What can conceivably be the basis of that judgment so far as concerns Ministers?

Lord Knights: Perhaps I may first quote from a report of a Home Affairs Committee in another place on Organised Crime. It was published in July 1995. At paragraph 48 it states:

    "We consider that taken as a whole it"--
that is to say organised crime--

    "is a cause for serious concern. There is no doubt that, while the level of such crime in the UK may be lower than in some other countries, it is nevertheless substantial and probably growing ... We conclude that the Government and the police will need to take effective pre-emptive measures if an irretrievable expansion of organised crime in this country is to be avoided".

The Government have responded to that by saying that the Security Service shall play some part in dealing with that serious matter. If the position is as serious as that, and no one has suggested that it is not, there can be no doubt that there are occasions when clandestine and covert arrangements are essential if the necessary intelligence on which to base further practical operations is to be obtained.

Parliament should recognise that and that we cannot use kid glove measures to meet the dangers which this type of crime presents, not only to society as a whole but to the individual officers involved in it. Only recently it was known that a police officer was killed when seeking to obtain information, in that case not within the premises but while keeping observation outside.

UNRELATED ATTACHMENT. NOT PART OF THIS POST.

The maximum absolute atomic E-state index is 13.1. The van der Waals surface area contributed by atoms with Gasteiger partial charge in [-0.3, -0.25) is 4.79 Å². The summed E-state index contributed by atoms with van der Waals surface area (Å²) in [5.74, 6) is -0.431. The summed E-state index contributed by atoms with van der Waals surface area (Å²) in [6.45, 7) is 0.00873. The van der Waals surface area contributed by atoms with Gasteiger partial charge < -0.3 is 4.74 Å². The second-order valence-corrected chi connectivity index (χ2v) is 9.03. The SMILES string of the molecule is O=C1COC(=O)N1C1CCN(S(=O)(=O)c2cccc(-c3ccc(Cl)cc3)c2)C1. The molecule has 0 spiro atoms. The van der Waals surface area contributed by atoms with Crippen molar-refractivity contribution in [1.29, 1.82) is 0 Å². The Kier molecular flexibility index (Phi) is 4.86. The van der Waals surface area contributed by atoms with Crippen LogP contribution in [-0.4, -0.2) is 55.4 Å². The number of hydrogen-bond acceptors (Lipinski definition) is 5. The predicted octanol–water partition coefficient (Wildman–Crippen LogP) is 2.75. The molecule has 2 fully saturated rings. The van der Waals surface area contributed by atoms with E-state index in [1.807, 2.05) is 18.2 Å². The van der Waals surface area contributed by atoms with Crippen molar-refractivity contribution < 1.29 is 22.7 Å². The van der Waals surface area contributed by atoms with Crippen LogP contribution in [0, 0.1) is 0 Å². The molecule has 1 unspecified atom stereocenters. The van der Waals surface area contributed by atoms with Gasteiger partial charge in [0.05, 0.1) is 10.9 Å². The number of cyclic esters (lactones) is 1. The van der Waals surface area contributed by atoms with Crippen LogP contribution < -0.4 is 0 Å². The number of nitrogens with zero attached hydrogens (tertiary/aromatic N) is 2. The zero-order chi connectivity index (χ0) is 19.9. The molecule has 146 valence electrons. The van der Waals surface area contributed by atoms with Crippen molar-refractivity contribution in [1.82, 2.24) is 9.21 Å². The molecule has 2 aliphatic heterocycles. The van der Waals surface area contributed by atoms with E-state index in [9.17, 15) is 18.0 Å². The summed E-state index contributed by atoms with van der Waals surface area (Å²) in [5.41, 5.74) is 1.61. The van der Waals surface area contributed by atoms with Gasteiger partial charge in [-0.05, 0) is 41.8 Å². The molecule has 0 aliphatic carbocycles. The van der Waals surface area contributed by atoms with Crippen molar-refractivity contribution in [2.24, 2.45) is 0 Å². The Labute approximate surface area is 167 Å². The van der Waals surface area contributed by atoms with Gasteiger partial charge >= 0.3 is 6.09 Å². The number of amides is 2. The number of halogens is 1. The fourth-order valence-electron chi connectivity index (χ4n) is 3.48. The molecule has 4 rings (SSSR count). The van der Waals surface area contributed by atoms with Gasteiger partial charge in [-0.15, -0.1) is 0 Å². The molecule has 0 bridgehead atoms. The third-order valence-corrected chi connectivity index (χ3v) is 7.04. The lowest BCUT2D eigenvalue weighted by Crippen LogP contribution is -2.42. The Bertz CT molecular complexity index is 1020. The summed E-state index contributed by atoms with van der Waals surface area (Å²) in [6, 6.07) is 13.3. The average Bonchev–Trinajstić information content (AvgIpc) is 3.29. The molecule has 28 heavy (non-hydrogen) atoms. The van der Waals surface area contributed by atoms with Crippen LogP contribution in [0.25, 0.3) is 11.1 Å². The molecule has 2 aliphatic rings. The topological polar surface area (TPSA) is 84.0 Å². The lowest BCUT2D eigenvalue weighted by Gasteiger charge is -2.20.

As I understand it, the clause seeks to correct a situation which exists because of the present legislation dealing with the Security Service. Security services under the existing statute can bug premises--and that is what we are talking about--with a warrant from the Secretary of State in the discharge of their responsibilities, but not in furtherance of the responsibility or authority which they have to pass criminal information to the police. Now that they are to be involved in seeking actively to develop criminal intelligence, it follows that they will seek to bug premises.

It may be that today it is not so essential to enter premises in order to bug them and that it can be done from outside. I am not technically minded enough to be able to comment on that, but it would surprise me if the number of occasions on which it is essential to enter premises to bug them is anything more than rare.

Be that as it may, the police do not have such authority at the moment. If any of us is confused, there is a difference. We are not talking about searching